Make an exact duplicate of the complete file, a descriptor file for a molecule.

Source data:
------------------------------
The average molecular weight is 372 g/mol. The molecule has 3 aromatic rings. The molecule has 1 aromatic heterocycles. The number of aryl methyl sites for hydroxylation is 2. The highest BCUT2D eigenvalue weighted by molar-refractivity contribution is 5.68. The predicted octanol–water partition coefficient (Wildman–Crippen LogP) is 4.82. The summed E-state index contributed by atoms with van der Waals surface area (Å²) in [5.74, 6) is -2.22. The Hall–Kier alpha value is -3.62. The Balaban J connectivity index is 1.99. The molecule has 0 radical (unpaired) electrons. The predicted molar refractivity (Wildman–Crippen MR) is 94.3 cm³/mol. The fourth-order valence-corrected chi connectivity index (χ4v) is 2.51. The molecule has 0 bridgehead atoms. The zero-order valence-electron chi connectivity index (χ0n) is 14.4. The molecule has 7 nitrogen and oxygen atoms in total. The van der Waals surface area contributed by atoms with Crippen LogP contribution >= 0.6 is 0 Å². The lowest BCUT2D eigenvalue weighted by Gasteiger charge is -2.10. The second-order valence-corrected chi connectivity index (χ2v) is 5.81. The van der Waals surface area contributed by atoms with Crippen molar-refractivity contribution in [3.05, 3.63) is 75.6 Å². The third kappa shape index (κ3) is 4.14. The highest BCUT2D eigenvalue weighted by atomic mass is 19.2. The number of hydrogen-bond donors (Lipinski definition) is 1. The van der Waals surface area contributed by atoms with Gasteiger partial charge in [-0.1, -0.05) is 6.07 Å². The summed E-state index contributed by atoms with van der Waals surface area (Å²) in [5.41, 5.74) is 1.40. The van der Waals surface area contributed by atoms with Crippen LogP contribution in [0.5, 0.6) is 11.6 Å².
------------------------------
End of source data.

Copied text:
The average molecular weight is 372 g/mol. The molecule has 3 aromatic rings. The molecule has 1 aromatic heterocycles. The number of aryl methyl sites for hydroxylation is 2. The highest BCUT2D eigenvalue weighted by molar-refractivity contribution is 5.68. The predicted octanol–water partition coefficient (Wildman–Crippen LogP) is 4.82. The summed E-state index contributed by atoms with van der Waals surface area (Å²) in [5.74, 6) is -2.22. The Hall–Kier alpha value is -3.62. The Balaban J connectivity index is 1.99. The molecule has 0 radical (unpaired) electrons. The predicted molar refractivity (Wildman–Crippen MR) is 94.3 cm³/mol. The fourth-order valence-corrected chi connectivity index (χ4v) is 2.51. The molecule has 0 bridgehead atoms. The zero-order valence-electron chi connectivity index (χ0n) is 14.4. The molecule has 7 nitrogen and oxygen atoms in total. The van der Waals surface area contributed by atoms with Crippen LogP contribution >= 0.6 is 0 Å². The lowest BCUT2D eigenvalue weighted by Gasteiger charge is -2.10. The second-order valence-corrected chi connectivity index (χ2v) is 5.81. The van der Waals surface area contributed by atoms with Crippen molar-refractivity contribution in [3.05, 3.63) is 75.6 Å². The third kappa shape index (κ3) is 4.14. The highest BCUT2D eigenvalue weighted by atomic mass is 19.2. The number of hydrogen-bond donors (Lipinski definition) is 1. The van der Waals surface area contributed by atoms with Gasteiger partial charge in [-0.1, -0.05) is 6.07 Å². The summed E-state index contributed by atoms with van der Waals surface area (Å²) in [5.41, 5.74) is 1.40. The van der Waals surface area contributed by atoms with Crippen LogP contribution in [0.5, 0.6) is 11.6 Å².